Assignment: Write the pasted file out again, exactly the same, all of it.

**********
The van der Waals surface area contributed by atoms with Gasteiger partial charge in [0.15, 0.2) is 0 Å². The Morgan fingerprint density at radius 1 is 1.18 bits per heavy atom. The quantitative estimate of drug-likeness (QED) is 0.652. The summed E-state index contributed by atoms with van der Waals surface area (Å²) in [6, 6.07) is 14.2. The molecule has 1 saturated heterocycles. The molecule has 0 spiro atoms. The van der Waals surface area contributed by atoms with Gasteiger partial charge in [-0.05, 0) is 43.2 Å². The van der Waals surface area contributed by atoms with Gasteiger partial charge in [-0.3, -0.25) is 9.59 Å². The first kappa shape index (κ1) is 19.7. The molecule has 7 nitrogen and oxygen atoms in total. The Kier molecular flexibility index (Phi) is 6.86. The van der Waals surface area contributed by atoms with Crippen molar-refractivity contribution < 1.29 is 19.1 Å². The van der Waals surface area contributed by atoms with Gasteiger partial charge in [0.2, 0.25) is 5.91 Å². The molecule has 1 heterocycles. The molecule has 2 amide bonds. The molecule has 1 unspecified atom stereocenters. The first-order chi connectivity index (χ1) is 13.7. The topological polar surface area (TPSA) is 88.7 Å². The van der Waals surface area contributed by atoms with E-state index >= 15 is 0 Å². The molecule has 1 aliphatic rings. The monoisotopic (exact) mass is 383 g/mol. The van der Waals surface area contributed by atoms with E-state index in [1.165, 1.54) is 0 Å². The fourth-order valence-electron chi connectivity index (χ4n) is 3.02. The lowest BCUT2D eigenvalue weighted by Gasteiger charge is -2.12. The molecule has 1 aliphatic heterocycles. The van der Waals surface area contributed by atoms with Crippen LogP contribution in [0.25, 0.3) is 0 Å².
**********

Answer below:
The van der Waals surface area contributed by atoms with Gasteiger partial charge in [0.15, 0.2) is 0 Å². The Morgan fingerprint density at radius 1 is 1.18 bits per heavy atom. The quantitative estimate of drug-likeness (QED) is 0.652. The summed E-state index contributed by atoms with van der Waals surface area (Å²) in [6, 6.07) is 14.2. The molecule has 1 saturated heterocycles. The molecule has 0 spiro atoms. The van der Waals surface area contributed by atoms with Gasteiger partial charge in [-0.05, 0) is 43.2 Å². The van der Waals surface area contributed by atoms with Gasteiger partial charge in [-0.3, -0.25) is 9.59 Å². The first kappa shape index (κ1) is 19.7. The molecule has 7 nitrogen and oxygen atoms in total. The Kier molecular flexibility index (Phi) is 6.86. The van der Waals surface area contributed by atoms with Crippen molar-refractivity contribution < 1.29 is 19.1 Å². The van der Waals surface area contributed by atoms with Gasteiger partial charge in [0.2, 0.25) is 5.91 Å². The molecule has 1 heterocycles. The molecule has 2 amide bonds. The molecule has 1 unspecified atom stereocenters. The first-order chi connectivity index (χ1) is 13.7. The topological polar surface area (TPSA) is 88.7 Å². The van der Waals surface area contributed by atoms with E-state index >= 15 is 0 Å². The molecule has 1 aliphatic rings. The monoisotopic (exact) mass is 383 g/mol. The van der Waals surface area contributed by atoms with E-state index in [1.165, 1.54) is 0 Å². The fourth-order valence-electron chi connectivity index (χ4n) is 3.02. The lowest BCUT2D eigenvalue weighted by Gasteiger charge is -2.12. The molecule has 1 aliphatic heterocycles. The van der Waals surface area contributed by atoms with Crippen LogP contribution in [0.25, 0.3) is 0 Å².